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Thread: Non-ionizing radiation & biological effects

  1. #1 Non-ionizing radiation & biological effects 
    Forum Freshman
    Join Date
    Jun 2009
    I was wondering how waves of the non-ionizing part of the electromagnetic spectrum differ from each other (besides frequency) and more specifically with respect to possible biological effects. How does exposure of a human to for example radiation from visible light differ to that of radio waves?

    Lately there seems to be a lot of fuss around possibly harmful radiation from cell phones, wireless internet etc., but why would that type of radiation be more dangerous than that of the sun, which produces irradiance of over 120 W/mē, and moreover in a much higher frequency than that of radio waves (UV). How could the relatively small amounts of radiation from radio waves (2 W/mē at max) possibly be worse than mere sunlight (especially since there are no thermal effects)?

    (Am I, incidentally, correct in stating that biological effects of lower frequency are invariably smaller than those of high frequency waves, due to the inevitably smaller amount of energy because of E = hv? Or are there other properties apart from frequency?)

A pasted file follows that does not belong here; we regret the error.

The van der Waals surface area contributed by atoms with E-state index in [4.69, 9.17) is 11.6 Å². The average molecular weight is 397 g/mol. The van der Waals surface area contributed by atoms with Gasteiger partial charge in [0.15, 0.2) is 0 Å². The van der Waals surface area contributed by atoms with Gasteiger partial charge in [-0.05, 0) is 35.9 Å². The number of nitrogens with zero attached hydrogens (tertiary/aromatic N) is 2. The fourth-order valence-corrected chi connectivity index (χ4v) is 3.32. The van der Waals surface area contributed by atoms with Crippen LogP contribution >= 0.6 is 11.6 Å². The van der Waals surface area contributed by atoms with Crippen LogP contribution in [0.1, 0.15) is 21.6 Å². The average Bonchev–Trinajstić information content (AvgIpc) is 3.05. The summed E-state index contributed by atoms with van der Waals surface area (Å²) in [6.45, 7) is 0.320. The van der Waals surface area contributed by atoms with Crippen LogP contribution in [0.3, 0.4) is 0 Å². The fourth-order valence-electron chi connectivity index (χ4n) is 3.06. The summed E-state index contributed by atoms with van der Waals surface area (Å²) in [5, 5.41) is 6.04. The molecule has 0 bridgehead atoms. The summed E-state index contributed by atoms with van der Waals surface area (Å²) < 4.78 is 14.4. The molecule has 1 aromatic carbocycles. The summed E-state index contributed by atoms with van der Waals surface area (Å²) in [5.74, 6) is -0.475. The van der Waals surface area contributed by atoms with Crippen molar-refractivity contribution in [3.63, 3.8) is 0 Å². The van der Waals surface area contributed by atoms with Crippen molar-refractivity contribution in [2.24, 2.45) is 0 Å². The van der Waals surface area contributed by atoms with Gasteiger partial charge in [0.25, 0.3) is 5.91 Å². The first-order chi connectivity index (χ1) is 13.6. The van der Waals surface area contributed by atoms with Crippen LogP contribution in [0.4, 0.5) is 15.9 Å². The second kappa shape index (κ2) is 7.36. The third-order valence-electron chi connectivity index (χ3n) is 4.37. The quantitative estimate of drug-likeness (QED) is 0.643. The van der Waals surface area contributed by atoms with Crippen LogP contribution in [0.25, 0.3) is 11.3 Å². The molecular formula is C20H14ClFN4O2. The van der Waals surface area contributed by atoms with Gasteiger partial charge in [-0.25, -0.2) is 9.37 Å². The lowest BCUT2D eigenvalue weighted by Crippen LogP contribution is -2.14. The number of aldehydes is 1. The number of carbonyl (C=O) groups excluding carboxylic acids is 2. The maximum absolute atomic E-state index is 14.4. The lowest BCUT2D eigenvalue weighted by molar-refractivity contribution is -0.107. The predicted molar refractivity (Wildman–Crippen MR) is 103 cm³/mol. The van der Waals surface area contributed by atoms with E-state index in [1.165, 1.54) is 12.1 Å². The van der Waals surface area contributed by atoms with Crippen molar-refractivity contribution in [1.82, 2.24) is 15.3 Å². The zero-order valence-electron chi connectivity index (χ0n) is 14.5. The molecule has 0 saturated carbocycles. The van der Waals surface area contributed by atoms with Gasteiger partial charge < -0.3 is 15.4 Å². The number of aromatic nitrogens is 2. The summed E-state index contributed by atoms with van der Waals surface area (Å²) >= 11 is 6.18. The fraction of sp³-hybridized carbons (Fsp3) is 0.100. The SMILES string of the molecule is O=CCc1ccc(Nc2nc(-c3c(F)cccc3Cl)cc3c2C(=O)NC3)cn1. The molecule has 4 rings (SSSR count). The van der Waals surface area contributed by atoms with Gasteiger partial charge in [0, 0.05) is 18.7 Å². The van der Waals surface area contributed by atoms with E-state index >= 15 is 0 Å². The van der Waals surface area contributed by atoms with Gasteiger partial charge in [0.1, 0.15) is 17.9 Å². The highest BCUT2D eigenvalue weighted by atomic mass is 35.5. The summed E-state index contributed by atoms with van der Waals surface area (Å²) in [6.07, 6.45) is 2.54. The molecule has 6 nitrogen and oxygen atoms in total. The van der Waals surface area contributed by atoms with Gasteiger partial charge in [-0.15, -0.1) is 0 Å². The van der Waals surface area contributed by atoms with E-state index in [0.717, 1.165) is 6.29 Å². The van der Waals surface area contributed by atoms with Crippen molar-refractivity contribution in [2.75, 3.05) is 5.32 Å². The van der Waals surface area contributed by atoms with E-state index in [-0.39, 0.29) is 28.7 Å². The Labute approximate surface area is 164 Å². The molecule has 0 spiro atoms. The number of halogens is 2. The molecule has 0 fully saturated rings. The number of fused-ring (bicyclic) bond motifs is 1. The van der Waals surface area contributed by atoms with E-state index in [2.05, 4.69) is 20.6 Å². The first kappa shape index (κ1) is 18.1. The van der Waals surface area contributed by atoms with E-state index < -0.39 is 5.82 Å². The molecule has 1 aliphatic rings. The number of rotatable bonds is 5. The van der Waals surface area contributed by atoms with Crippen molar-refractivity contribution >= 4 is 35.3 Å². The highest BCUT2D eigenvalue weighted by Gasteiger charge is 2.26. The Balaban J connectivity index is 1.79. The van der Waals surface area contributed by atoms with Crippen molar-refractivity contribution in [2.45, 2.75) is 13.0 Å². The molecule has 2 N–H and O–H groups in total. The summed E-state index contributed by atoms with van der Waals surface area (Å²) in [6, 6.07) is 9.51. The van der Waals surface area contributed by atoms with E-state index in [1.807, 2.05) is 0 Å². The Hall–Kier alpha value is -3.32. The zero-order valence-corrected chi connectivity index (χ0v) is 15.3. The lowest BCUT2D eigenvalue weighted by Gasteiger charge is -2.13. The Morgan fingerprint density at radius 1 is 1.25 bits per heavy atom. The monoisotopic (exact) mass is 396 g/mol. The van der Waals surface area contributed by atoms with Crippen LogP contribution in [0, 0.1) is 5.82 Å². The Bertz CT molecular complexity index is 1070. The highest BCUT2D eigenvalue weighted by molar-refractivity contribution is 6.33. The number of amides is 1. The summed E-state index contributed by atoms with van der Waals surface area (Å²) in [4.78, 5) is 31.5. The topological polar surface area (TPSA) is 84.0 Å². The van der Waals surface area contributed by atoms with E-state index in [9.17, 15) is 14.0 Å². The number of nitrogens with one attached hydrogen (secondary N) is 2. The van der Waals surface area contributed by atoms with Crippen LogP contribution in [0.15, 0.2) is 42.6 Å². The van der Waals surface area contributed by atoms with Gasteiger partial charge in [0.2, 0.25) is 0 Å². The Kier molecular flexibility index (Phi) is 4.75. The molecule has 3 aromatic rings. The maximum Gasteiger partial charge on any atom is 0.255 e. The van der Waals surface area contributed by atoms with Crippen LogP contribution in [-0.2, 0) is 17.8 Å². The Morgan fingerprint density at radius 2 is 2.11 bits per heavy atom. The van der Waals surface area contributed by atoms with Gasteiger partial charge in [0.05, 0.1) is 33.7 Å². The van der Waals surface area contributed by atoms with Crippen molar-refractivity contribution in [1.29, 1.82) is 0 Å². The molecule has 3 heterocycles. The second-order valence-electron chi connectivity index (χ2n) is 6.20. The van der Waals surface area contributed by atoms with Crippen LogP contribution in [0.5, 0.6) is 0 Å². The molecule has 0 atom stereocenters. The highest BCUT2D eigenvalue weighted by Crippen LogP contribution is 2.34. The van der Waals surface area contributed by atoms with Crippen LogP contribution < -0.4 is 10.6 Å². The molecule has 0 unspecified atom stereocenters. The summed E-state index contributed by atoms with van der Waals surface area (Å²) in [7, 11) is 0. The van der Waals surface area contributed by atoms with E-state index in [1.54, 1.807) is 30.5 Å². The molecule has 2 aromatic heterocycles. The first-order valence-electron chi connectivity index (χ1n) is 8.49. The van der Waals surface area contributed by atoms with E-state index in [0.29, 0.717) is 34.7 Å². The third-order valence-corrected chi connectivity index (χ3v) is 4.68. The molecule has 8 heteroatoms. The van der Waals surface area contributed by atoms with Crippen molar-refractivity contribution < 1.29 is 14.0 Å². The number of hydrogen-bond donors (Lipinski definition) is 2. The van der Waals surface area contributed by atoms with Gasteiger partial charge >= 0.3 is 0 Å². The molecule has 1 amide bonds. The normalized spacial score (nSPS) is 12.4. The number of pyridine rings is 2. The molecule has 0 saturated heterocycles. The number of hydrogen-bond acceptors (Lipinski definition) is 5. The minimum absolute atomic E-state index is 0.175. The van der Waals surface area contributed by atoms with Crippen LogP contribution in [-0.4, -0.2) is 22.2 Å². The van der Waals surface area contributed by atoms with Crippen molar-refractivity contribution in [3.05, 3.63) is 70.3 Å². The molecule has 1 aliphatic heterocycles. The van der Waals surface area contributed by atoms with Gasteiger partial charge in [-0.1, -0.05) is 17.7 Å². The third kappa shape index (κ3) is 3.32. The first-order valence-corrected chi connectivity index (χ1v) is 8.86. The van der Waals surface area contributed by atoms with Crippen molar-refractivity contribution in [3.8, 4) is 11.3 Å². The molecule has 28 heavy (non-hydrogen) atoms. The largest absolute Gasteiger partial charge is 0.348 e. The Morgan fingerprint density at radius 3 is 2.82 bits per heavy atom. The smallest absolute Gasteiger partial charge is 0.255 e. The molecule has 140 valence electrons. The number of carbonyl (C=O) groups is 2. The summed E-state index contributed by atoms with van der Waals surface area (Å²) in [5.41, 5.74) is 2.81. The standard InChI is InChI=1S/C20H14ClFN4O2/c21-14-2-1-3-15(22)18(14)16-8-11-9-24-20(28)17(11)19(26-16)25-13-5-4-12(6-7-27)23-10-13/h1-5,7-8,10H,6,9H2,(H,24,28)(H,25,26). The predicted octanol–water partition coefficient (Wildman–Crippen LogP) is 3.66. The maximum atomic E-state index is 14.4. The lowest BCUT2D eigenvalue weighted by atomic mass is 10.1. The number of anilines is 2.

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  3. #2  
    Forum Radioactive Isotope MagiMaster's Avatar
    Join Date
    Jul 2006
    Yes. Basically, non-ionizing radiation doesn't have enough energy to break chemical bonds (or ionize molecules) whereas higher energy radiation does (and the higher the energy, the more likely it is to do so).

    Also, the paranoia over cellphones isn't anything new. It's been around since before cellphones (when they were talking about radios and tvs). Cellphones are most definitely not as dangerous as sunlight. That isn't strictly due to the energy, but also to the spectrum. UV light in sunlight causes sunburn for a reason.

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